|Steve Anderson and his wife, Loreto Roselló, on the deck of their Panitao home|
Last month, I was shocked to hear the news that a longtime friend, Steve Anderson, had died in an automobile accident near his home at Panitao, outside Puerto Montt. I first met Steve when he lived in Santiago, where he founded the online newspaper Santiago Times—still extant under a different publisher—to provide English-language news about Chile. Over the years, I often visited the Times’s offices along the Río Mapocho, and even stayed at his cul-de-sac home on the slopes of Cerro San Cristóbal—sometimes crashing in my sleeping bag on a deck that overlooked downtown.
|Steve Anderson shopping for produce at the neighborhood farmers' market|
Steve was a southern boy, a native of Arkansas, who had worked in the office the legendary Senator J. William Fulbright(who was indirectly responsible for funding my own graduate research through a Fulbright-Hays Doctoral Dissertation Research Abroad grant). He had come to Chile to help with the “No” campaign against the Pinochet dictatorship in 1988 and, in his new home, married a Chilean woman and fathered a now 21-year-old son who’s a student leader in Santiago. In his home at Panitao, he had become a leading advocate—with significant local support—for preservation of strategic wetlands that were threatened by suburban sprawl.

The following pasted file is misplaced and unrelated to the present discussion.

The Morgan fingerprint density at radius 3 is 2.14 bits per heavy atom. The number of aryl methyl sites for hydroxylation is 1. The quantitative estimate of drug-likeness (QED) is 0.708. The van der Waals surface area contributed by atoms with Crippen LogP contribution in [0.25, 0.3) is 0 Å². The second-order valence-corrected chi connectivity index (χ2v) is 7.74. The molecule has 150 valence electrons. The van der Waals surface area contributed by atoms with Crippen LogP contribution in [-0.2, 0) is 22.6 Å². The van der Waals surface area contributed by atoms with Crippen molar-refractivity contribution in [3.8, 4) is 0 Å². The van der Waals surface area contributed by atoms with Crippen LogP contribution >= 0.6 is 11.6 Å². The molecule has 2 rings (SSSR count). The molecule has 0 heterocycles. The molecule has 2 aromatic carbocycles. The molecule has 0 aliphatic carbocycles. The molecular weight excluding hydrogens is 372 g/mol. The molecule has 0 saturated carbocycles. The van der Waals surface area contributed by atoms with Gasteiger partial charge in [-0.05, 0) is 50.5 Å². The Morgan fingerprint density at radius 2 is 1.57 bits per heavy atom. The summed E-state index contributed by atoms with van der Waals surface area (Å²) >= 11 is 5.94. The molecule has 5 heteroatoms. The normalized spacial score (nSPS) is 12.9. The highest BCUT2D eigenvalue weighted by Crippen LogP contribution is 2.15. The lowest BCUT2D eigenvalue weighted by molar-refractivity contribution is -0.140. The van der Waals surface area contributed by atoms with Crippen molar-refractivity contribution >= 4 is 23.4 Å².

|Whenever I visited Steve at Panitao, there were unlimited blueberries on the table.|
In fact, I had recently stayed at his home for four days, which let me avoid the Semana Santa (“Holy Week”) period when much of the region is overrun with Chilean tourists on a long weekend. It’s also a time when I tend to get more work done sitting at the computer than I would running around checking practical details in towns like nearby Puerto Varas. At that time, he told me, he was planning to return to the States to work on the midterm congressional elections. He loathed the current occupant of the White House.
|Tributes to Steve Anderson appeared in the letters section of the local newspaper.|
I don’t know the details of the accident, but Steve’s place lay about a kilometer south of the paved two-lane highway between Puerto Montt and the town of Calbuco via a dirt access road. Entering the highway from his access road involved a slight climb that was partially obscured by trees, so it’s possible he never saw the car that hit him. Whether or not that was the case, I will miss him, and so will his family and neighbors.